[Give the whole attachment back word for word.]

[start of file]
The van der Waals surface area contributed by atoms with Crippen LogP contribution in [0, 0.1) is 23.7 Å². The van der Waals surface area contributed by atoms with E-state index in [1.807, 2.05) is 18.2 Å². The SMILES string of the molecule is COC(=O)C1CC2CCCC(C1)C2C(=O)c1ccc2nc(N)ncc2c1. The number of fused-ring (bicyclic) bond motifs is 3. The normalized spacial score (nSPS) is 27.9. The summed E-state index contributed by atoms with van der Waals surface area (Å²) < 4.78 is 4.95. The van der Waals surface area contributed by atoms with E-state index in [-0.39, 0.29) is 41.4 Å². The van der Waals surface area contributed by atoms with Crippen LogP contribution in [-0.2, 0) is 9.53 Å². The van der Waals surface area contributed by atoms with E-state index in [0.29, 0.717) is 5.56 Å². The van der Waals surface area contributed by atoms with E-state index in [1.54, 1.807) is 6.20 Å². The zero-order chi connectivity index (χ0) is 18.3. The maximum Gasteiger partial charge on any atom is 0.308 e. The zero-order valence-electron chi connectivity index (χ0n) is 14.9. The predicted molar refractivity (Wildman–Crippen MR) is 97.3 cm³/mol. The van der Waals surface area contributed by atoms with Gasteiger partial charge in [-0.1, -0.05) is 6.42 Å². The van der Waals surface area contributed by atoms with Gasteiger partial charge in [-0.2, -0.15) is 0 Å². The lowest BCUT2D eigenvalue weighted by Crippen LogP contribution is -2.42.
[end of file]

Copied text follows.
The van der Waals surface area contributed by atoms with Crippen LogP contribution in [0, 0.1) is 23.7 Å². The van der Waals surface area contributed by atoms with E-state index in [1.807, 2.05) is 18.2 Å². The SMILES string of the molecule is COC(=O)C1CC2CCCC(C1)C2C(=O)c1ccc2nc(N)ncc2c1. The number of fused-ring (bicyclic) bond motifs is 3. The normalized spacial score (nSPS) is 27.9. The summed E-state index contributed by atoms with van der Waals surface area (Å²) < 4.78 is 4.95. The van der Waals surface area contributed by atoms with E-state index in [-0.39, 0.29) is 41.4 Å². The van der Waals surface area contributed by atoms with Crippen LogP contribution in [-0.2, 0) is 9.53 Å². The van der Waals surface area contributed by atoms with E-state index in [0.29, 0.717) is 5.56 Å². The van der Waals surface area contributed by atoms with E-state index in [1.54, 1.807) is 6.20 Å². The zero-order chi connectivity index (χ0) is 18.3. The maximum Gasteiger partial charge on any atom is 0.308 e. The zero-order valence-electron chi connectivity index (χ0n) is 14.9. The predicted molar refractivity (Wildman–Crippen MR) is 97.3 cm³/mol. The van der Waals surface area contributed by atoms with Gasteiger partial charge in [-0.1, -0.05) is 6.42 Å². The van der Waals surface area contributed by atoms with Gasteiger partial charge in [-0.2, -0.15) is 0 Å². The lowest BCUT2D eigenvalue weighted by Crippen LogP contribution is -2.42.